According to a new analysis of older studies on the subject, people who eat fish regularly may have a lower risk of depression. The study was published in the journal of Epidemiology and Community Health.
Researchers peeked at 25 studies which involved a total of 150,000 individuals and associated their consumption of fish with their depression rates. 7 of the studies were conducted in North America, 10 were done in Europe, with the remaining ones in Asia and South America.
The results of the study analysis showed that the people from Europe who consumed a lot of fish had a 17% lower risk of falling into depression than the study participants who ate the lowest amount of fish.
The researchers wrote in the study papers that higher fish consumption may play a significant role in the prevention of depression.
The team of researchers also analyzed all the date by taking gender into account. What they found is that men have a 20% lower risk of depression than the men who ate lesser amounts of fish. Whereas in women, their risk of depression was decreased by 16% compared to the women who did not eat fish.
What is concerning is that the researchers noted that they did not find any link between fish consumption and lower depression rates among people from other continents than Europe. This is the problem with small-scale studies, because even any noticeable evidence is found, researchers cannot label it as a fact that easily. And the situation is similar in this study. Because of that, Fang Li, professor at Qingdao University in Shandong, China, said that a cause-and-effect association between lower risks of depression and high fish consumptions cannot be established.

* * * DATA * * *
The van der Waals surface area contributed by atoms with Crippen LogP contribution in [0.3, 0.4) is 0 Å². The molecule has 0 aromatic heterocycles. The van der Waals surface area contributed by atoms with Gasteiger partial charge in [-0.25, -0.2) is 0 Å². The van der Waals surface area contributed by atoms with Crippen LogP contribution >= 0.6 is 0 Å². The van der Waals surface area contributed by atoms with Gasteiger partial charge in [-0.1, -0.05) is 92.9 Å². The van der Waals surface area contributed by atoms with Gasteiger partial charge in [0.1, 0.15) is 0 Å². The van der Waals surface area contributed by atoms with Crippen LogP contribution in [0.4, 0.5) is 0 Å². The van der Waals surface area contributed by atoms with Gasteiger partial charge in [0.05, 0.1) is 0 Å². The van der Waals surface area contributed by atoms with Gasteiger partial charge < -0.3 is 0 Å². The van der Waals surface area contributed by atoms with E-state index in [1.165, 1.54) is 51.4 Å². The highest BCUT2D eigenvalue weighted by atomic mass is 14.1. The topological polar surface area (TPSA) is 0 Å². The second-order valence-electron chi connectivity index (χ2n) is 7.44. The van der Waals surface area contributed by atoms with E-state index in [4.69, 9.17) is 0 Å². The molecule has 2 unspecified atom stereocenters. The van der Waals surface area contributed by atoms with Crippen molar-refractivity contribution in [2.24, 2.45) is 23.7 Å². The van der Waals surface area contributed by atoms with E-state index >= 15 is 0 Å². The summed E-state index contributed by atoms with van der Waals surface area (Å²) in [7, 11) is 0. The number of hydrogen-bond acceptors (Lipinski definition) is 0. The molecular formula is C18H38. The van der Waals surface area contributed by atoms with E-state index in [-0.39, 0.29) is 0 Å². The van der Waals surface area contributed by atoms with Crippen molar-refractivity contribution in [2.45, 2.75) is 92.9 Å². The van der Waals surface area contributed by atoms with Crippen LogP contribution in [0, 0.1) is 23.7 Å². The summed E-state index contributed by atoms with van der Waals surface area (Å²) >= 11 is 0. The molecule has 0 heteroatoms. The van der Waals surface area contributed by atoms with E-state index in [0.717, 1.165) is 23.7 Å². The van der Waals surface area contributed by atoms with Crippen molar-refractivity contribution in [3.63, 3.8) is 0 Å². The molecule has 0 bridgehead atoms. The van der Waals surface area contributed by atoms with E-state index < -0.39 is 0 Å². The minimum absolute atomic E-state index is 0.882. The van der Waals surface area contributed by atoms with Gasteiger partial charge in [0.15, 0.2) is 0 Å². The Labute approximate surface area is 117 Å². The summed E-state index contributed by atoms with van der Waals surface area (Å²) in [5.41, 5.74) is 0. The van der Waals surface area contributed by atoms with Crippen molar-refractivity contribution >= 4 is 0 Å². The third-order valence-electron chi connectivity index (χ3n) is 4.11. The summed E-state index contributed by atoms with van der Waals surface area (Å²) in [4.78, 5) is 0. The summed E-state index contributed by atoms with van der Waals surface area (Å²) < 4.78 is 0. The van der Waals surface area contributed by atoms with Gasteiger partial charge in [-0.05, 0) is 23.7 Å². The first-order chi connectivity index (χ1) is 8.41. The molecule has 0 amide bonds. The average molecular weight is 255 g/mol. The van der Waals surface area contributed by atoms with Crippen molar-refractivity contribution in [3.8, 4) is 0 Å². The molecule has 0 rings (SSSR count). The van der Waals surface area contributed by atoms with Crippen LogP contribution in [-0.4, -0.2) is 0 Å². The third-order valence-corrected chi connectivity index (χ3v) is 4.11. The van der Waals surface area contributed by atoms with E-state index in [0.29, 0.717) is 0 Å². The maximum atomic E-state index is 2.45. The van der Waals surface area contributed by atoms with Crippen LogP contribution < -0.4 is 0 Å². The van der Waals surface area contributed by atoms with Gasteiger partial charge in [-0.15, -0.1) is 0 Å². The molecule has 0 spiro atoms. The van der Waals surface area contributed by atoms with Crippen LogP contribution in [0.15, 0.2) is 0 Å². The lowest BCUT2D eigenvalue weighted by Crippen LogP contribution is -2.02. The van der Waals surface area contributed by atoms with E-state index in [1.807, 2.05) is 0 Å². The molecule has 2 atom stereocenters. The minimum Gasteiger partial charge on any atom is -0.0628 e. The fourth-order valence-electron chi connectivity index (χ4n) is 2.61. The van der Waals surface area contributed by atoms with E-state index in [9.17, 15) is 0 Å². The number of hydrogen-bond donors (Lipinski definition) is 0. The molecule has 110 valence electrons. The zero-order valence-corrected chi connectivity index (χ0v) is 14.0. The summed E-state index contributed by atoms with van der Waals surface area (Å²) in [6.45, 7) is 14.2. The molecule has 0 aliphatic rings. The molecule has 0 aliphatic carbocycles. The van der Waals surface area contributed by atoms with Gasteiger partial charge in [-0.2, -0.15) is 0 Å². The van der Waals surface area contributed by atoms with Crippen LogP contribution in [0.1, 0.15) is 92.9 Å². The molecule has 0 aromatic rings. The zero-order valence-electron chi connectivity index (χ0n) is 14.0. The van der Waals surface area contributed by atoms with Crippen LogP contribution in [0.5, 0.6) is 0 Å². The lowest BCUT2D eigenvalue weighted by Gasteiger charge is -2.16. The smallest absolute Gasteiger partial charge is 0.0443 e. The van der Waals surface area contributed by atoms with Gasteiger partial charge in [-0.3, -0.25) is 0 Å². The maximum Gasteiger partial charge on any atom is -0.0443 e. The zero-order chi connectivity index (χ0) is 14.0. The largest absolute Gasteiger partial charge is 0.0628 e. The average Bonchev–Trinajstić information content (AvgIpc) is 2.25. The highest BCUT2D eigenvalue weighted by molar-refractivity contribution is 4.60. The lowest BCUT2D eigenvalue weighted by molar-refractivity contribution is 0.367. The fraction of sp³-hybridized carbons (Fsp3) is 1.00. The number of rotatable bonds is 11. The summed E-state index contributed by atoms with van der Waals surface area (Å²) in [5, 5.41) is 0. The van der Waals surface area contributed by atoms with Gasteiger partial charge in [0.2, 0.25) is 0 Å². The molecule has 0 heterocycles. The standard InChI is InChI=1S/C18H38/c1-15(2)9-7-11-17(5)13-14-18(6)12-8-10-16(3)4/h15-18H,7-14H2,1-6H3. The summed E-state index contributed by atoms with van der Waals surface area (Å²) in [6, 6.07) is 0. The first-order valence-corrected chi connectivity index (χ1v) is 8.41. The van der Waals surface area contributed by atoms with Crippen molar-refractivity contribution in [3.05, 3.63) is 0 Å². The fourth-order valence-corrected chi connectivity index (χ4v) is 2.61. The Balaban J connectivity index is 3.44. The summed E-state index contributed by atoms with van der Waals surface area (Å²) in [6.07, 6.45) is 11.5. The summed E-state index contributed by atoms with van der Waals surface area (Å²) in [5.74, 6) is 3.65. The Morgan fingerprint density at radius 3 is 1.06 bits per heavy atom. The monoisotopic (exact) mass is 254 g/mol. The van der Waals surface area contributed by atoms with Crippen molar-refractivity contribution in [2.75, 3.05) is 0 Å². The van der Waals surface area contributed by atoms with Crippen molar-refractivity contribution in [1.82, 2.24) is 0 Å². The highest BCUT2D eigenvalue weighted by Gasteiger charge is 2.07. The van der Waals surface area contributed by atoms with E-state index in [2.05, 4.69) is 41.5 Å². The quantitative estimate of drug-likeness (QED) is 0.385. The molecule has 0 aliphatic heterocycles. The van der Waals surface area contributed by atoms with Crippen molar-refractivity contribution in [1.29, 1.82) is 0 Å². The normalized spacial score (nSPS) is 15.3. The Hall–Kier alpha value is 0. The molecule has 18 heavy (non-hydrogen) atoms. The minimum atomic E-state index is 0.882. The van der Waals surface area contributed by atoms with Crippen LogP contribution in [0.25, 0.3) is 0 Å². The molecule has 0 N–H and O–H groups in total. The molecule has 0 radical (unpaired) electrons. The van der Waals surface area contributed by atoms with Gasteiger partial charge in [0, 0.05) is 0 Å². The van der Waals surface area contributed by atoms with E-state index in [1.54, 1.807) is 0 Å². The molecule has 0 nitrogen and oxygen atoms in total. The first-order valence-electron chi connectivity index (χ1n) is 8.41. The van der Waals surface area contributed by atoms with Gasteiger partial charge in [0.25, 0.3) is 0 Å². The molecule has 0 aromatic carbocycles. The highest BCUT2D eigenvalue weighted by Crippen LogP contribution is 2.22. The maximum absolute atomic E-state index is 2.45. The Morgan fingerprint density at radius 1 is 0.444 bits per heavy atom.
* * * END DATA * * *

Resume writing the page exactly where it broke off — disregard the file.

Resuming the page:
Because the analysis was observational, researchers did not have any control over the study participants. They could not ask people to eat more fish or less fish for example. Even more, they could not get any information about what species of fish the participants of the studies ate. Fang Li says that further research is needed in order to find what is the real association between fish consumption and depression risk, by taking into account what type of fish is consumed as well.
Researchers say that although the results are inconclusive, there is clearly a correlation between eating fish and depression rates. Think about it, many previous studies have concluded that omega-3 fatty acids found in fish could alter the membranes of our brain cells, or that they modify the neurotransmitters’ dopamine and serotonin secretion levels, two substances that are believed to be involved in depression.
One simple explanation from professor Fang Li is is that that high fish consumption generally means a healthier diet, which offers great nutritional intakes. We all know that people who are healthier are generally happier as well.
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